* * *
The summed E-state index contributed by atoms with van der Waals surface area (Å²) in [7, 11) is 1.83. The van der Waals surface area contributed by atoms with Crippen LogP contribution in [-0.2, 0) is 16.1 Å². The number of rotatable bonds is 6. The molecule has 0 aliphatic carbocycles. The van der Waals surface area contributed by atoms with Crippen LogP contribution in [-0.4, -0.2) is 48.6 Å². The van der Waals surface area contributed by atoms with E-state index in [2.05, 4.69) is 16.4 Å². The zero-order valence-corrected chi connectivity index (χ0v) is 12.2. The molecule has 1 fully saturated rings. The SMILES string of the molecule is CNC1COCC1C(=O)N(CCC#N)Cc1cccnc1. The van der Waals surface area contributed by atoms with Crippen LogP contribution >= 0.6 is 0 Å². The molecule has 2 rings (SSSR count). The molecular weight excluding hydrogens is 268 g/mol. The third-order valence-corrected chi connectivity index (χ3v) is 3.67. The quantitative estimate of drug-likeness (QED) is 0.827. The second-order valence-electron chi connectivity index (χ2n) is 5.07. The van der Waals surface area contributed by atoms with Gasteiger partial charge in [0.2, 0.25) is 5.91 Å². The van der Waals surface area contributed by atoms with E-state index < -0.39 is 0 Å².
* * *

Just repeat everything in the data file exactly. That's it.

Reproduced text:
The summed E-state index contributed by atoms with van der Waals surface area (Å²) in [7, 11) is 1.83. The van der Waals surface area contributed by atoms with Crippen LogP contribution in [-0.2, 0) is 16.1 Å². The number of rotatable bonds is 6. The molecule has 0 aliphatic carbocycles. The van der Waals surface area contributed by atoms with Crippen LogP contribution in [-0.4, -0.2) is 48.6 Å². The van der Waals surface area contributed by atoms with E-state index in [2.05, 4.69) is 16.4 Å². The zero-order valence-corrected chi connectivity index (χ0v) is 12.2. The molecule has 1 fully saturated rings. The SMILES string of the molecule is CNC1COCC1C(=O)N(CCC#N)Cc1cccnc1. The van der Waals surface area contributed by atoms with Crippen LogP contribution >= 0.6 is 0 Å². The molecule has 2 rings (SSSR count). The molecular weight excluding hydrogens is 268 g/mol. The third-order valence-corrected chi connectivity index (χ3v) is 3.67. The quantitative estimate of drug-likeness (QED) is 0.827. The second-order valence-electron chi connectivity index (χ2n) is 5.07. The van der Waals surface area contributed by atoms with Gasteiger partial charge in [0.2, 0.25) is 5.91 Å². The van der Waals surface area contributed by atoms with E-state index < -0.39 is 0 Å².